Long-legged Girls (2004), Vũ Ngọc Đãng

Widely considered as the first Vietnamese movie that depicts same-sex affair, Long-legged Girls (2004), or Những cô gái chân dài, directed by Vũ Ngọc Đãng, is definitely worth the attention of any queer cinema enthusiasts.

So far as I am aware, this is also the first Vietnamese film that incorporates the female gaze. Within only a few seconds from the start, there comes the nude showering scene of a 20-year-old male model. This must be an intentional tactic to accommodate the taste of women viewers and lend the film a more commercial appeal, which could also be seen in Lost in paradise (2011).

In her essay Long-Legged Girls and the Transnational Circuits of Vietnamese Popular Culture, Lan Duong says that these objectifying images of young men and the depiction of gay desire effectively tests the boundaries of gendered behaviors and sexual norms of Vietnamese film industry.

It demonstrates how queer subjects in Vietnam, marked by class and always restricted as hetero-normative national subjects in the public space, are negotiating the prospect of cultural visibility and performing gender in different spaces.

To be honest, I was sexually aroused to the baby-butt smooth body of Hoàng (Minh Anh) when I watched this movie for the first time. However, it took me a while to latch on the behaviors of Khoa (Trương Thanh Long). At the age of 14, when “homosexuality” was still so strange of a concept to me, I did not even bother wondering what was going on between the two male characters. But when I watched it again many years later, especially after my first straight crushes, I could finally relate to Khoa’s feeling, and I think Trương Thanh Long had delivered it quite well, with a subtly exquisite acting level that hardly any other actors playing a gay man role have ever been able to reach.

to be continued

goodbye-mother-2019-by-trinh-dinh-le-minh

Goodbye mother (2019) by Trịnh Đình Lê Minh

It would be better if the art designer took such typewriter out of the shelf and the photos of the 90s celebrities off the wall. The travelling show (typically known as “lô tô” or “hội chợ” in Vietnam) is not a dancing club, and an old lady with Alzheimer does not necessarily act as if she got Schizophrenia. In short, many representations are inauthentic and need more meticulous research.

However, the important details are really on point: the stealth of physical intimacy between the two protagonists, the pressure they suffer from the unpleasant questions of the local folks about their personal life choices, the glumness in the eyes of Ian when Văn’s grandma confides to him that she wants Văn to get married with a woman.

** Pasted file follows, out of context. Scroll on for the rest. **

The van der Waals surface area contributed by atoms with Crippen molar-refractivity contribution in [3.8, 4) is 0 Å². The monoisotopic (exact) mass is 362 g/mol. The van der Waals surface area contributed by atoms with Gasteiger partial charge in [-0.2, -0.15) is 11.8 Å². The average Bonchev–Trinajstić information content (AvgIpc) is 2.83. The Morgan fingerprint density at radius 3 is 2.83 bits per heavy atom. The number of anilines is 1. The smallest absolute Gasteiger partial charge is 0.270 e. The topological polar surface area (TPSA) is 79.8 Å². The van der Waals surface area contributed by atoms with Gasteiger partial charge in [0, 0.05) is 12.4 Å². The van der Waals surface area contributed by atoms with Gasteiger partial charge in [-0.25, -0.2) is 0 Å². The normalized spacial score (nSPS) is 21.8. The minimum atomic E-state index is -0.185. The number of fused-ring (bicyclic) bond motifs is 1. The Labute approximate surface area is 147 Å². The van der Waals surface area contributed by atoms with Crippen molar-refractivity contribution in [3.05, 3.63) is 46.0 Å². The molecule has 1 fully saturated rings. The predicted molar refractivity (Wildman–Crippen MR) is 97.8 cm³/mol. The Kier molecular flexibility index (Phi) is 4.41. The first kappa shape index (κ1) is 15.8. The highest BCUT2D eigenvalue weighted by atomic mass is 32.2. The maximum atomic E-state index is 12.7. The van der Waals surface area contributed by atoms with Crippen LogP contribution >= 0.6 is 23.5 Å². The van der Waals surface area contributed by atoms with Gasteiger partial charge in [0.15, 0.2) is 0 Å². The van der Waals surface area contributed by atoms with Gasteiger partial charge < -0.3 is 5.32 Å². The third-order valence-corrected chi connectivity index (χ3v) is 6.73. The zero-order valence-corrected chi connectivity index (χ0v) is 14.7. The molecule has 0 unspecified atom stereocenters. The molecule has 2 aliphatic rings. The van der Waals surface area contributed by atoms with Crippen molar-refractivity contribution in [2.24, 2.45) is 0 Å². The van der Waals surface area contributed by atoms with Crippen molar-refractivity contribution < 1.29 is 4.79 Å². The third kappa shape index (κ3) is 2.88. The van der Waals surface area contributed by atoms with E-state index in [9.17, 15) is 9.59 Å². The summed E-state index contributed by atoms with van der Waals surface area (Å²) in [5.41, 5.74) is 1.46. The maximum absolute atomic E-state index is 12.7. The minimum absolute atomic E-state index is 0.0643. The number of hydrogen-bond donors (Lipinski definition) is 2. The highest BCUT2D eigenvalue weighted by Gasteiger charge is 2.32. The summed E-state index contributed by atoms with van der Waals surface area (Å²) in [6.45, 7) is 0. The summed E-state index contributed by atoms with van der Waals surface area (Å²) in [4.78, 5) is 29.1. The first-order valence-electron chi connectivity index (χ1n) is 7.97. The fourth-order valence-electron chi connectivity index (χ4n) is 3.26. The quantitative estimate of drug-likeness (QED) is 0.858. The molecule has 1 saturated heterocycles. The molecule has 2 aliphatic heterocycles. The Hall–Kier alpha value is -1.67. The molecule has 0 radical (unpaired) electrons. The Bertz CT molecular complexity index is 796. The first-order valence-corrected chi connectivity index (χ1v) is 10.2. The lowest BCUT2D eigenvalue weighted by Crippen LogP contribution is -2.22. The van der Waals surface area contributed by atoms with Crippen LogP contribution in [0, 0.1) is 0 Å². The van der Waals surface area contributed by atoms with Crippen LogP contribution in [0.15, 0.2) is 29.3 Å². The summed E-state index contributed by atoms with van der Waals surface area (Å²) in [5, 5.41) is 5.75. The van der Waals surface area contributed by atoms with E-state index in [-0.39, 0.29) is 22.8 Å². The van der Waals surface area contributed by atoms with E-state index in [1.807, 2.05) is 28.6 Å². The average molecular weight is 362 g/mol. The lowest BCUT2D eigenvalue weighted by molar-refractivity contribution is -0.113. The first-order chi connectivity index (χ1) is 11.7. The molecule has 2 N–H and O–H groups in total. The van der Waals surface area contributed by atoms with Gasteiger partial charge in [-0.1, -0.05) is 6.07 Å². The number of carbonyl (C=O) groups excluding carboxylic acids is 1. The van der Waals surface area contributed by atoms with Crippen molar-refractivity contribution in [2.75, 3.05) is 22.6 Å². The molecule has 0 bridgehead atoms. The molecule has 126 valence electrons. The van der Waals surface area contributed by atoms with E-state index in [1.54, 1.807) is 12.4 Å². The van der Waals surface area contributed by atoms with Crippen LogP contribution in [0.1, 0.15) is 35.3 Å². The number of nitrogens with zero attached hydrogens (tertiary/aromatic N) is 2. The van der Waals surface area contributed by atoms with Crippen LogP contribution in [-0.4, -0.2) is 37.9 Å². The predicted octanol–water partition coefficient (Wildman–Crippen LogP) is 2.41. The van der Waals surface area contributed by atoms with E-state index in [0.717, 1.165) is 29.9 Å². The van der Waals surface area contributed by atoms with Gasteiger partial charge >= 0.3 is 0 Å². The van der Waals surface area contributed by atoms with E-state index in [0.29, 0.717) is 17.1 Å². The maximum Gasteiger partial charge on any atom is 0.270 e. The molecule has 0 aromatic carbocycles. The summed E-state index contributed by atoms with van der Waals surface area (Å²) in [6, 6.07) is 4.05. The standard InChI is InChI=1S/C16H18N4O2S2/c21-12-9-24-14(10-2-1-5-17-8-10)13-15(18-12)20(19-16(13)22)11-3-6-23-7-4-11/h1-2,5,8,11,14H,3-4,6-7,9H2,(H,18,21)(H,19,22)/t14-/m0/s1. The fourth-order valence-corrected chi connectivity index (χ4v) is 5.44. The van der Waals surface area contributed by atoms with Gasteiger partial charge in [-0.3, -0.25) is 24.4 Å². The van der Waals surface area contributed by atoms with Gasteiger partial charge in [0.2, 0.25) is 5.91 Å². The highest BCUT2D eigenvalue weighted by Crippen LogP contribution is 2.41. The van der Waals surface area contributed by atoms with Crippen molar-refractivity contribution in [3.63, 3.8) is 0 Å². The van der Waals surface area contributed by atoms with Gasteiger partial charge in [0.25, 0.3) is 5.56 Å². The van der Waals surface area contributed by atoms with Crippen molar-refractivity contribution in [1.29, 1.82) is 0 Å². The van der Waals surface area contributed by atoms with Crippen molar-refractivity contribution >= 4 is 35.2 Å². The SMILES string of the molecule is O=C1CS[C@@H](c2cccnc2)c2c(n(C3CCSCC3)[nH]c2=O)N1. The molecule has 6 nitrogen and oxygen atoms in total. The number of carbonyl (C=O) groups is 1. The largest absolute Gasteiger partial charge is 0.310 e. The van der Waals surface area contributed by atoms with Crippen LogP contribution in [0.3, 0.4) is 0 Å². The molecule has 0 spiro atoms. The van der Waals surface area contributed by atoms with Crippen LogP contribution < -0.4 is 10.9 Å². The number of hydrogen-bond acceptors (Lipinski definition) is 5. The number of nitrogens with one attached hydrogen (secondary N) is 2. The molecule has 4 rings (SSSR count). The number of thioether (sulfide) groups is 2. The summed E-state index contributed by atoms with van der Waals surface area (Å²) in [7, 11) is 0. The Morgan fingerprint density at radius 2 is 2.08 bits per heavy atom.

There is also another subtle and sensible detail: Văn has to set the alarm to wake up in the midnight and climb up to his bed, so that his family do not see them sleeping with each other in the morning.

Fortunately, there is no whining, no explicit social criticism or backward conversations in the dialogues. This is the flaws of many previous Vietnamese gay-themed movies.

To me, this is so far the only movie that points straight to the complicated situation of gay men in rural area of Vietnam. Facing with the expectations of parents, the patriarchal tradition that regulates a man’s decision of marriage and having children, the frustration of living differently in a collective culture, the lack of privacy in the countryside, the generation gap and even knowledge gap, all of them are interwoven and are the burden which makes coming out hurtful to all the parties.

And usually, people like Văn will choose to stay in closet, put off indefinitely the attempt to come out, until the day when they have got to passively reveal the truth.

A gay man who grows up in the countryside, yet immerses himself in the consideration of his identity and the world surrounding him, sooner or later, has to step over the threshold of liberty and leave behind the painful past. He feels helpless and cannot let his beloved ones who are still backward understand his choice, for the gap between them is irreversible.

The ending is an incomplete, reluctant acceptance of unchangeable reality, and that is also how life actually is to people like Văn in this country.